The two divisions of absurdity, subjective and objective, by all evidence, binding. If God does not exist then man lives in Bertrand Russell’s world of scaffolding despair. Man is merely the product of pointless cause and effects with no prevision of the ends being achieved. All the labors of the age, devotion, all the inspiration, all the noonday brightness of human genius, are destined to extinction in the vase death of the solar system. Man’s achievements are destined to be buried in the debris of the universe. Only within the scaffolding of these [teleological] truths, only on the firm foundation of unyielding despair, can the soul’s habitation henceforth be safely built.
If there is no God to provide meaning, value, and purpose, the only consistent option for humanity is suicide. Any becoming of life-affirming or life-denying acts are illusory. Absolutely nothing can be a positive or negative act for the individual since there is nothing to determine a differentiation. One is forced to face Nietzsche’s abyss and face the reality that no rope can scale the depth of nothingness. One is only left with despair, guilt, and angst. If guilt, and angst are not subjectively preferred then the only option is to eliminate such emotions and thoughts. If there is no God, the only remedy for absurdity is to participate in Nietzsche’s abyss of nothingness: suicide.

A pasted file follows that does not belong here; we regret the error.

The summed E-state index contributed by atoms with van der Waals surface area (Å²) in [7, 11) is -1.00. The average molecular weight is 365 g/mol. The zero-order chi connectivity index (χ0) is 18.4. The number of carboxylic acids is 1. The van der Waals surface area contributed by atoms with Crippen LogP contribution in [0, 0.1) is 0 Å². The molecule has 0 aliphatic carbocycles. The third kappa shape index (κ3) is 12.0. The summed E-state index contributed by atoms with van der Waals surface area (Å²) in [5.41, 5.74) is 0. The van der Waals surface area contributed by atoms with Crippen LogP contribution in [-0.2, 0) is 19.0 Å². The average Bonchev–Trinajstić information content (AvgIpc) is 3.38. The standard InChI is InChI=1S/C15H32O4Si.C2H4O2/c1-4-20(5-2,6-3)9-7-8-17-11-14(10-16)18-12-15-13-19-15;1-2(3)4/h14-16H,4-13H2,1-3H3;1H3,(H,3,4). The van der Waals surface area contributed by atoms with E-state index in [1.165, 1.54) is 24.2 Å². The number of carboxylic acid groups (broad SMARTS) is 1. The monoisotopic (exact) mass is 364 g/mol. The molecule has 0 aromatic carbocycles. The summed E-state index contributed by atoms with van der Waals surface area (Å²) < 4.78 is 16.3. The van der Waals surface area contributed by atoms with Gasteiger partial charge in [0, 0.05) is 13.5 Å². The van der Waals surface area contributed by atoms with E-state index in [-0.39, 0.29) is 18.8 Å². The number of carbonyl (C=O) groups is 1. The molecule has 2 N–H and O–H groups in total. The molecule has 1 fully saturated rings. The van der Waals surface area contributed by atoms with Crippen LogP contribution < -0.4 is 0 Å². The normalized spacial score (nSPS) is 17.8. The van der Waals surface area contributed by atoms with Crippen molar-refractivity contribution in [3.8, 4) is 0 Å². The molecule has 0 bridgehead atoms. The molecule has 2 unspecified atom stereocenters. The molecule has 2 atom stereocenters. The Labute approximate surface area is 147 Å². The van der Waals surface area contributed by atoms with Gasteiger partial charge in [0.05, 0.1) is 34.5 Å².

The symbolic logic referenced in the lecture:
God as a necessary truth implying teleological facts obtaining: (~Eg ⊃ Ot)
The Anselmian notion of God implying teleological facts obtaining: (~Ea ⊃ Ot)
Karamazov’s Theorem: ☐(~Eg ⊃ ∀ϕ~Wϕ)
 Bertrand Russell, Mysticism and Logic (New York: Barnes & Noble, 1917), 47-48.
 Here is where Sartre, Camus, and others disagree. Because of absurdity, man’s only option is to choose suicide. Death is the only means by which it can be overcome. In a Christian context, God recognizes that death is the only way to overcome man’s absurdity. The means by which God provides teleology is by means of death. God becomes incarnate and overcomes absurdity by means of his own death, which may be imputed to humanity. Here we find a paradox. In order for there to be a genuine sense of teleology and becoming there must be death. There must be death to bring about life, a life of becoming, relationships, and of teleological existence.